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The Link Between Depression and Pain

Physical pain is a common, but often ignored, symptom of depression. A study published in the journal Psychosomatic Medicine found that two-thirds of people starting treatment for depression also reported being in physical pain. The most commonly cited symptoms were frequent headaches, back pain, joint pain, and abdominal pain.

What's the connection between pain and depression? Research shows that the two share common chemical pathways. The brain chemicals serotonin and norepinephrine are known to play key roles in depression. Now researchers believe these neurotransmitters also mediate pain.

Recommended Related to Depression

Electroconvulsive Therapy (ECT) for Depression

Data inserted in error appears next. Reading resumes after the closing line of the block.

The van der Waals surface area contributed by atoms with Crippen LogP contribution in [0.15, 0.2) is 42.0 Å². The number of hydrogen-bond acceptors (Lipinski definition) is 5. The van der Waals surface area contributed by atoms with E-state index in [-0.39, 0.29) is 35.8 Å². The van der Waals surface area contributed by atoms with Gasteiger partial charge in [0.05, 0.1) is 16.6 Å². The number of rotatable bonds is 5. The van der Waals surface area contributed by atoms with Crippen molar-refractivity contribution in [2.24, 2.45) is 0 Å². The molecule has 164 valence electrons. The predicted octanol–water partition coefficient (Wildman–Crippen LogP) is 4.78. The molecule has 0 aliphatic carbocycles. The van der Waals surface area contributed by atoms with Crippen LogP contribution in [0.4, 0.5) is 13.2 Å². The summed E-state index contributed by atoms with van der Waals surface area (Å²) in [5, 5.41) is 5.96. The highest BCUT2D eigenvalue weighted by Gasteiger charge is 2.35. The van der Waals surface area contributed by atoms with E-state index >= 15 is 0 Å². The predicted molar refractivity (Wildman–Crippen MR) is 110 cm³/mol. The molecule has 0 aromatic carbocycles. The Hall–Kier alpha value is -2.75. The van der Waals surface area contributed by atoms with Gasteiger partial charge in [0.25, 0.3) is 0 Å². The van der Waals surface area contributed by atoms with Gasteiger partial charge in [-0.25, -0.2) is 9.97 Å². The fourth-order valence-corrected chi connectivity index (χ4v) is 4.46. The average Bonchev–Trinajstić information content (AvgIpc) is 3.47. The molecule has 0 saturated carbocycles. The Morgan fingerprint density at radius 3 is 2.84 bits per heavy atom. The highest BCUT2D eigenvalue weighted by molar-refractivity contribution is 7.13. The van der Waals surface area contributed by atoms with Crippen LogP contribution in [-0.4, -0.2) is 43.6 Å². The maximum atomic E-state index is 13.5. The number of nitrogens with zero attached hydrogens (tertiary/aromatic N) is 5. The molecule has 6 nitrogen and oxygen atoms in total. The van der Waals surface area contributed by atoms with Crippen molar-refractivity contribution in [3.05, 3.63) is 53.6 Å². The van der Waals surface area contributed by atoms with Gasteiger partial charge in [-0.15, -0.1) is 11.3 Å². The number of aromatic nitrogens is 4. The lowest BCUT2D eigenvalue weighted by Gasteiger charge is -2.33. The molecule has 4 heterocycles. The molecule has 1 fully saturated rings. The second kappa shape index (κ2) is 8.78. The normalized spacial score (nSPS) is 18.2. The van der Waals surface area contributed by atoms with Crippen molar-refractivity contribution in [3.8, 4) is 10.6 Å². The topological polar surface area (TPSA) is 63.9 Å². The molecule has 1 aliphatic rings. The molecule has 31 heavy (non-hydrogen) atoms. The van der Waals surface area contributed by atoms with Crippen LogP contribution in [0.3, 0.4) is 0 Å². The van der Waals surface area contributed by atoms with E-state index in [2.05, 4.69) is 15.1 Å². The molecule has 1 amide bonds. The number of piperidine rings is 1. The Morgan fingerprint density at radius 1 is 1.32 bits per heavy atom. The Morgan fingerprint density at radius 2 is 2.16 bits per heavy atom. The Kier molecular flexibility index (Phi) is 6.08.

For some people with severe or hard-to-treat depression, electroconvulsive therapy (ECT) is the best treatment. This treatment, sometimes referred to as "electroshock therapy," is often misunderstood and incorrectly viewed as a harsh, cruel treatment. In actuality, it is painlessly performed under general anesthesia and is considered the most effective treatment for severe depression. It can be lifesaving. ECT works quickly, which is why it's often the treatment of choice for people with highly...

Read the Electroconvulsive Therapy (ECT) for Depression article > >

The good news? In the study, people who responded well to treatment for depression also reported less pain as they got better.

WebMD Medical Reference

Reviewed by Joseph Goldberg, MD on July 05, 2012

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